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Vieira’s journey: “Football was my destiny, racism needs to stop”


Vieira’s journey: “Football was my destiny, racism needs to stop”

He may have made his professional debut at the tender age of just 17 years, nine months and 18 days and been given the nickname Bambino [Kid], by Marco Giampaolo, his first coach at Sampdoria, but Ronaldo Vieira has come a long way since then.

“I still have things I need to learn,” he tells the club’s official media channel in an exclusive interview. “Last year I had to settle in, but now I’m getting more and more playing times so I’m pleased with that. [Eusebio] Di Francesco helped me – he told me I was better than I thought I was and that gave me more confidence in myself. We can do well under [Claudio] Ranieri: he’s doing a lot of work on the mental side of things. Football isn’t just about technique or tactics: mentality is a big factor.”

With a name like Ronaldo and a brother called Romario, you could be forgiven for thinking that a career football was always written in the stars for Vieira.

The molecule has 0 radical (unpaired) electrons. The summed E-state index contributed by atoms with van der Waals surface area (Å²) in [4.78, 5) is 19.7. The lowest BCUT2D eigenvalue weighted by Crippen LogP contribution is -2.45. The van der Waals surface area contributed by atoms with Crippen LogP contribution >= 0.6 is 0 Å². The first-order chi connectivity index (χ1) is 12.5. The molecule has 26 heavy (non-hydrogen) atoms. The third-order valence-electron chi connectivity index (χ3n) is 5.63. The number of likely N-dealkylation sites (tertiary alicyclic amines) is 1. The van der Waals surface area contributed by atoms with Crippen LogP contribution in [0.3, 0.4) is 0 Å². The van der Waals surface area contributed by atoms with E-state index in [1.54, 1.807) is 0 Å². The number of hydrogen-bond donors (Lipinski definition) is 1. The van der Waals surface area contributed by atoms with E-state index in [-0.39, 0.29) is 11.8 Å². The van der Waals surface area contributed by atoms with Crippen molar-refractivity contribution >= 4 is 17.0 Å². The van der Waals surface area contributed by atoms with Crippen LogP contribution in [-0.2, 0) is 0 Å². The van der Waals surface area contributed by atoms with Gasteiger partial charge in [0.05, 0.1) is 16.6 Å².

“My mother chose the names,” he explains. “We were born in 1998, when there was a very strong Brazil team. She used to play football and that’s why she decided to give us those names. Perhaps she already knew we were going to become footballers!”

Vieira had a fascinating upbringing, spending his childhood in Guinea Bissau before moving to Portugal, then England. And now Italy.

“I feel African and European at the same time,” he says. “I’d like to go back to Africa one day and help children there.”

It’s an admirable sentiment from a player who has been victim to horrific racist abuse while playing the game he loves.

“I like to think they did it because I was performing well on the pitch,” he says. “These things can’t keep happening, but they’re becoming more and more common: not just in Italy but all over Europe. Enough is enough.”

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